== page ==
Alleged scam PAC operator indicted by the Justice Department still ran robocalls after his arrest
The Justice Department says the men collected approximately $3.5 million from unwitting contributors, using it to enrich themselves instead of supporting the political candidate.
Fintech Zoom’s KFile found Tunstall used another PAC he created in 2019 — called Campaign to Support the President — to send more than 166,000 robocalls, according to data from an anti-robocall app, to solicit donations just last month.
Though Campaign to Support the President was not part of the November indictment, it bears all the hallmarks of a scam PAC, according to experts Fintech Zoom spoke with.
“The purpose of a PAC, or a political action committee, is essentially they get donations and then they spend those donations to help elect people to office. What we call a scam PAC is one that raises the money under those guises and then basically pays themselves and their friends,” said Jordan Libowitz, the communications director for the Citizens for Responsibility and Ethics in Washington, a nonpartisan watchdog group.
“[Scam PAC operators] basically redirect the money to themselves rather than trying to actually elect candidates. So, they’re scamming their donors essentially into giving them money that would otherwise go towards an election,” said Libowitz, speaking broadly about scam PACs. He added that scam PACs often have names that sound either plain or legitimate to trick donors into giving money.
The Justice Department declined to comment to Fintech Zoom. Tunstall and his lawyer did not return Fintech Zoom’s multiple requests for comment.
“There are few things that infuriate prosecutors and judges like a defendant who continues to commit crime while out on bail — particularly the same crime for which he is already indicted,” said Elie Honig, a former federal and state prosecutor and a Fintech Zoom senior legal analyst. “If proven, the consequences here for Tunstall could be serious: revocation of bail, additional criminal charges, and enhanced sentencing after any conviction.”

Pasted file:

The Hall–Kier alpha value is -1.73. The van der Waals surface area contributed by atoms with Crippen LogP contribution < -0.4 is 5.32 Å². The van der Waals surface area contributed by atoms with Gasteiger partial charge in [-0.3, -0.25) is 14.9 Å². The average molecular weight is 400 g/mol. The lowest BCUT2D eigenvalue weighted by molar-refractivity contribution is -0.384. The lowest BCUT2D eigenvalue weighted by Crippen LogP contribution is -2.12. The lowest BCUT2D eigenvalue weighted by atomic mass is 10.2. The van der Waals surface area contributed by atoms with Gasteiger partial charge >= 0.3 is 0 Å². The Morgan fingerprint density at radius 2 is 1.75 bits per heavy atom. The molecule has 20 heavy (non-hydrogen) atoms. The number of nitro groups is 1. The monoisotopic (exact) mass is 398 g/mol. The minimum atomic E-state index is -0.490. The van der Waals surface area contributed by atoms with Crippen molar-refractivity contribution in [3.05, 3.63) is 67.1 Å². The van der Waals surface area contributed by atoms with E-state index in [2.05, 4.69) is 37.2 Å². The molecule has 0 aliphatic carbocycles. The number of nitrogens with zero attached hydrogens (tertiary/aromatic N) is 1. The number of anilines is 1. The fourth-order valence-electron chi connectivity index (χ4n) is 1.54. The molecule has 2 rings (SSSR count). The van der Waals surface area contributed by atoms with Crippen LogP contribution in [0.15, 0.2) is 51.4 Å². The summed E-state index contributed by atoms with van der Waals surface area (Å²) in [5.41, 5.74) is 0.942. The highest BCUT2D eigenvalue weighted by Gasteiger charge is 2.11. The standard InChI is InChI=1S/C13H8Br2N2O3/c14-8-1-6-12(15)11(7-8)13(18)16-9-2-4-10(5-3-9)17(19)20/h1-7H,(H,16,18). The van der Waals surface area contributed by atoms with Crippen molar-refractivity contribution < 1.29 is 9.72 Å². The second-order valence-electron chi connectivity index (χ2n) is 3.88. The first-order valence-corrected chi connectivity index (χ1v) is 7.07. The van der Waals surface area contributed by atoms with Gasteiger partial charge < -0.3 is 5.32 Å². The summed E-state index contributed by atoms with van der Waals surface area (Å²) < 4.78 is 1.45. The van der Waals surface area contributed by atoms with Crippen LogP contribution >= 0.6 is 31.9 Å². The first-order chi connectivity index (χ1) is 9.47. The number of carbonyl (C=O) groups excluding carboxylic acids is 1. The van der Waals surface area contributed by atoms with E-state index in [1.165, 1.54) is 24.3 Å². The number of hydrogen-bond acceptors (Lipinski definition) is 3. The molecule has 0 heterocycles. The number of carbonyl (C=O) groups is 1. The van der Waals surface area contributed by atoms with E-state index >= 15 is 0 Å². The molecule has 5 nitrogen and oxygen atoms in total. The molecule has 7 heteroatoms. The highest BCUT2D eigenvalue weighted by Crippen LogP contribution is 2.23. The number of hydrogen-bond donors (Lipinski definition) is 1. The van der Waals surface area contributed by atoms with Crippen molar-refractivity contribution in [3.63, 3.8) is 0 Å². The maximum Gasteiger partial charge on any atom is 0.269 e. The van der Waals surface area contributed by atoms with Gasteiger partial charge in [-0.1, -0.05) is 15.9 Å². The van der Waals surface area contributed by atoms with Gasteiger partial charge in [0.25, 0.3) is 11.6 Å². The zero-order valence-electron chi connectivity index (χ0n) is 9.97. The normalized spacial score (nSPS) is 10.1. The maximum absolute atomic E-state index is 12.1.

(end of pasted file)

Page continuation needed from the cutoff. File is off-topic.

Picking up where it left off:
Tunstall’s Campaign to Support the President PAC was one of the largest robocall operations in the country in 2020 and 2021, according to NoMoRobo, but the PAC stopped sending robocalls in mid-June 2021, shortly after Fintech Zoom’s KFile first contacted one of the PAC’s former treasurers. The group didn’t restart calls until November 4, according to the data from NoMoRobo.
“It’s a constant game of cat-and-mouse,” Foss, the founder of NoMoRobo, told Fintech Zoom’s KFile. “We’re already seeing copycat groups pushing out similar messages. As long as people are falling for these scams, they’re going to continue.”
The November calls for the Campaign to Support the President PAC asked for donations of $35 to receive a Trump Christmas card.
“On behalf of the entire Trump family, we wish everyone a merry Christmas and a very, very happy New Year,” Trump says in the call.
“President Trump wants everyone to celebrate Christmas and holidays, including you, while Democrats want to cancel Christmas gatherings. Get your Trump family Christmas card for every contribution of at least $35,” a narrator added.
When Fintech Zoom’s KFile attempted to call the number mentioned in the robocall in December, an automated voice said that “the number you dialed has been disconnected or is no longer in service.” The phone numbers used to send robocalls were also not working numbers.